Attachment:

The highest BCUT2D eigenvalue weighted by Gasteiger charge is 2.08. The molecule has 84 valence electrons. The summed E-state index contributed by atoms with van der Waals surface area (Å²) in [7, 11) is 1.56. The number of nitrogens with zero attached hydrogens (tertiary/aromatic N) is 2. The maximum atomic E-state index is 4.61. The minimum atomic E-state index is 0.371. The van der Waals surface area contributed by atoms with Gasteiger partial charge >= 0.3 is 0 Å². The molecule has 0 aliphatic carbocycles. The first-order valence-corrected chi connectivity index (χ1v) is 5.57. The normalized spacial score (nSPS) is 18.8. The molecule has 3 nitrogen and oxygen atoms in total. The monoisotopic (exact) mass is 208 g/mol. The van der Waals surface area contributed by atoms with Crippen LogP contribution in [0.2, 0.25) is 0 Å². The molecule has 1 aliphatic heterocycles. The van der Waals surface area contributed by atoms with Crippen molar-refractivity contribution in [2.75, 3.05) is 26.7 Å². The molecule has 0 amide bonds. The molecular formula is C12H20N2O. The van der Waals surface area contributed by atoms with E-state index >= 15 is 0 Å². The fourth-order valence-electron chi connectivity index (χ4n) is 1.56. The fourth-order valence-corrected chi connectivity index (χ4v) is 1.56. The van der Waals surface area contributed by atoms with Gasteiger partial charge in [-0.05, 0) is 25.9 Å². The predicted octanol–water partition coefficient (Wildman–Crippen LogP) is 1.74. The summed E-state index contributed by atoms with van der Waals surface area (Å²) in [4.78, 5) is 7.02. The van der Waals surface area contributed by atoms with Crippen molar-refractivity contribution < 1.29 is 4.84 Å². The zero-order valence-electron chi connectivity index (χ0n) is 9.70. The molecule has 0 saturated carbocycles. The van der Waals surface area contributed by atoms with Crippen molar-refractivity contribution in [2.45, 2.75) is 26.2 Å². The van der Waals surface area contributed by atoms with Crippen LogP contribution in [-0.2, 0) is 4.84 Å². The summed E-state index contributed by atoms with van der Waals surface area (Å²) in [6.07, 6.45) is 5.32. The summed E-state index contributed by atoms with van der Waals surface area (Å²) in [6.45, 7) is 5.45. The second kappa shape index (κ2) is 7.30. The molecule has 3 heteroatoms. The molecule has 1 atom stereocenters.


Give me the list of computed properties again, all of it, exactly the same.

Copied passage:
The highest BCUT2D eigenvalue weighted by Gasteiger charge is 2.08. The molecule has 84 valence electrons. The summed E-state index contributed by atoms with van der Waals surface area (Å²) in [7, 11) is 1.56. The number of nitrogens with zero attached hydrogens (tertiary/aromatic N) is 2. The maximum atomic E-state index is 4.61. The minimum atomic E-state index is 0.371. The van der Waals surface area contributed by atoms with Gasteiger partial charge >= 0.3 is 0 Å². The molecule has 0 aliphatic carbocycles. The first-order valence-corrected chi connectivity index (χ1v) is 5.57. The normalized spacial score (nSPS) is 18.8. The molecule has 3 nitrogen and oxygen atoms in total. The monoisotopic (exact) mass is 208 g/mol. The van der Waals surface area contributed by atoms with Crippen LogP contribution in [0.2, 0.25) is 0 Å². The molecule has 1 aliphatic heterocycles. The van der Waals surface area contributed by atoms with Crippen molar-refractivity contribution in [2.75, 3.05) is 26.7 Å². The molecule has 0 amide bonds. The molecular formula is C12H20N2O. The van der Waals surface area contributed by atoms with E-state index >= 15 is 0 Å². The fourth-order valence-electron chi connectivity index (χ4n) is 1.56. The fourth-order valence-corrected chi connectivity index (χ4v) is 1.56. The van der Waals surface area contributed by atoms with Gasteiger partial charge in [-0.05, 0) is 25.9 Å². The predicted octanol–water partition coefficient (Wildman–Crippen LogP) is 1.74. The summed E-state index contributed by atoms with van der Waals surface area (Å²) in [4.78, 5) is 7.02. The van der Waals surface area contributed by atoms with Crippen molar-refractivity contribution < 1.29 is 4.84 Å². The zero-order valence-electron chi connectivity index (χ0n) is 9.70. The molecule has 0 saturated carbocycles. The van der Waals surface area contributed by atoms with Crippen molar-refractivity contribution in [2.45, 2.75) is 26.2 Å². The van der Waals surface area contributed by atoms with Crippen LogP contribution in [-0.2, 0) is 4.84 Å². The summed E-state index contributed by atoms with van der Waals surface area (Å²) in [6.07, 6.45) is 5.32. The summed E-state index contributed by atoms with van der Waals surface area (Å²) in [6.45, 7) is 5.45. The second kappa shape index (κ2) is 7.30. The molecule has 3 heteroatoms. The molecule has 1 atom stereocenters.